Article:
Welcome to the HPRC Blog. We've got lots of information here, from quick tips to in-depth posts about detailed human performance optimization topics.
HPRC Fitness Arena: Nutrition
Different people react differently to stress, especially when it comes to food, and depending on the cause, intensity, and duration of stress. Whereas some people lose their appetite and skip meals in response to stress, others either overeat or eat unhealthy foods. Under stress, people tend to choose snack-type foods that are high in fat and sugar instead of meal-type foods such as meats, fruits, and vegetables.
Stress isn’t necessarily a bad thing. In fact, it’s essential to survival and part of being a Warfighter. The key is learning how to manage your stress. December is the Military Health System’s Stress Management Month, which is especially appropriate for most of us during the holiday season. Here are some tips to help you reduce your stress and the likelihood of overeating:
- Engage in physical activity most days of the week, and try stress-relieving exercises such as yoga and meditation. Or find other hobbies that you enjoy and that help you feel relaxed.
- If you’re finding it difficult to stop reaching for the kitchen cupboard or refrigerator, make sure you stock your shelves with healthy snacks such as fresh fruit, cut-up veggie sticks, and air-popped popcorn (without the butter).
- Try to keep a food diary to understand the connection between your mood and your food. Keep track of what you eat, when you eat, and your emotions at the times you want to eat.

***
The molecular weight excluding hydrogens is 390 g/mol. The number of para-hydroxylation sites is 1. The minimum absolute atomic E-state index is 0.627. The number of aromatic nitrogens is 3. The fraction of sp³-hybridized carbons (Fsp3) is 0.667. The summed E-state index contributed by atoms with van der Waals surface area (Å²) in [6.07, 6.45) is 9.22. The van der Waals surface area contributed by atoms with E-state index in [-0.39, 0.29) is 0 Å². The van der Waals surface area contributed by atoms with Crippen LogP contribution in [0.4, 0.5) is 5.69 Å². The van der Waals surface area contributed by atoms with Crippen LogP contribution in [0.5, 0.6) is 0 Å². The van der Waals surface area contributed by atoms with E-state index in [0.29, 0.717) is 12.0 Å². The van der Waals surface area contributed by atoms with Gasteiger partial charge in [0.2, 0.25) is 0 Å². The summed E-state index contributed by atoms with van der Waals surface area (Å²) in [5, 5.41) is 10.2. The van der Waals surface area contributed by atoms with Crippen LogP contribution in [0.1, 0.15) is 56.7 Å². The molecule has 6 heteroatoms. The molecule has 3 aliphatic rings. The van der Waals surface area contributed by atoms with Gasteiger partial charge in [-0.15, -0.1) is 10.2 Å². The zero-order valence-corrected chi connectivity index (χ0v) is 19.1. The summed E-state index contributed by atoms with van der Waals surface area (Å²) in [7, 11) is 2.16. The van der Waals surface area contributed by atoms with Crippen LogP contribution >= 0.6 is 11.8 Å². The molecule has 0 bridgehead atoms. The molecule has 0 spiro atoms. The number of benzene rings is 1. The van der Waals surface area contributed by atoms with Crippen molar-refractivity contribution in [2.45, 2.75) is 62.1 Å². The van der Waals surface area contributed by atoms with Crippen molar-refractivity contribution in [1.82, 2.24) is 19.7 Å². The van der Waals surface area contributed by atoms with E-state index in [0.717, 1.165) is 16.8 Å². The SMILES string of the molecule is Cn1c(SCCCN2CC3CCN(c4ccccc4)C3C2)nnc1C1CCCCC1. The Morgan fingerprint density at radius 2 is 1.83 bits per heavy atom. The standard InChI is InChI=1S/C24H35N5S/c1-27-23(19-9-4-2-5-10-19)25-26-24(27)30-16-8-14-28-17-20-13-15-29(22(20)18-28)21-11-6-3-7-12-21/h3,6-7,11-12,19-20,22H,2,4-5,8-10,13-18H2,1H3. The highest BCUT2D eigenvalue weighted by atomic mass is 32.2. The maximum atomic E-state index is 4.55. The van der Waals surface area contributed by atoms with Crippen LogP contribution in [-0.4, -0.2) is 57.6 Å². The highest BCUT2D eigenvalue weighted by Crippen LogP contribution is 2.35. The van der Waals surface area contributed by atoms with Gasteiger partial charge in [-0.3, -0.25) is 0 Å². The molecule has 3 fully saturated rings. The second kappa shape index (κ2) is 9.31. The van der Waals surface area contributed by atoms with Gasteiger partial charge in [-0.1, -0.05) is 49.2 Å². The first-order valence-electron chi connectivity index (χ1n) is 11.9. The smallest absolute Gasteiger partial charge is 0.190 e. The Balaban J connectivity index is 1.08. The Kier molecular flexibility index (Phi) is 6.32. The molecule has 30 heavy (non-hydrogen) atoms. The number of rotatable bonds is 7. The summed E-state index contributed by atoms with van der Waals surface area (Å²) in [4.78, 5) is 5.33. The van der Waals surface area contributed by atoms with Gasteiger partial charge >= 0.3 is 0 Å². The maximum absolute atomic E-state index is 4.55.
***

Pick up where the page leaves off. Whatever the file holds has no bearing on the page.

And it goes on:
Learning how to manage your stress can be beneficial in more ways than one. For more information on stress and your health, read the National Institute of Mental Health’s factsheet on adult stress and HPRC’s resources for stress management.
Intermittent fasting has become a popular strategy for weight loss. “Fasting” can mean different things—from fasting as much as 16 hours per day to skipping or restricting caloric intake (for example, to less than 500–600 calories) one or two days a week. Fasting programs may make promises to their followers to lose weight and improve health, but are they safe and effective?
The health benefits claimed for intermittent fasting have mostly come from studies with animals. A few small studies with humans have shown intermittent fasting—eating as usual five days a week and eating 25% less two days per week—may be useful for weight loss. Because these studies were short term, however, the long-term safety and effectiveness of intermittent fasting are unknown.
In addition, it is unclear if intermittent fasting is more effective for weight loss than just eating less on a daily basis. Intermittent fasting could lead to overeating on non-fasting days, and even advocates of intermittent fasting point out that the key to weight-loss success is not to overeat on “normal” eating days.
Eating too few calories over time can result in low levels of vitamins, minerals, or other nutrients, and even the loss of muscle mass. And intermittent fasting can be dangerous for people with medical conditions such as pregnancy, diabetes, or eating disorders.
Common side effects of fasting include lack of energy, headaches, feeling cold, and constipation. Fasting can cause low blood sugar if you aren’t getting enough fuel to your brain, reducing your ability to concentrate and focus and affecting your sleep cycle and mood. These effects can interfere with your body’s ability to perform optimally.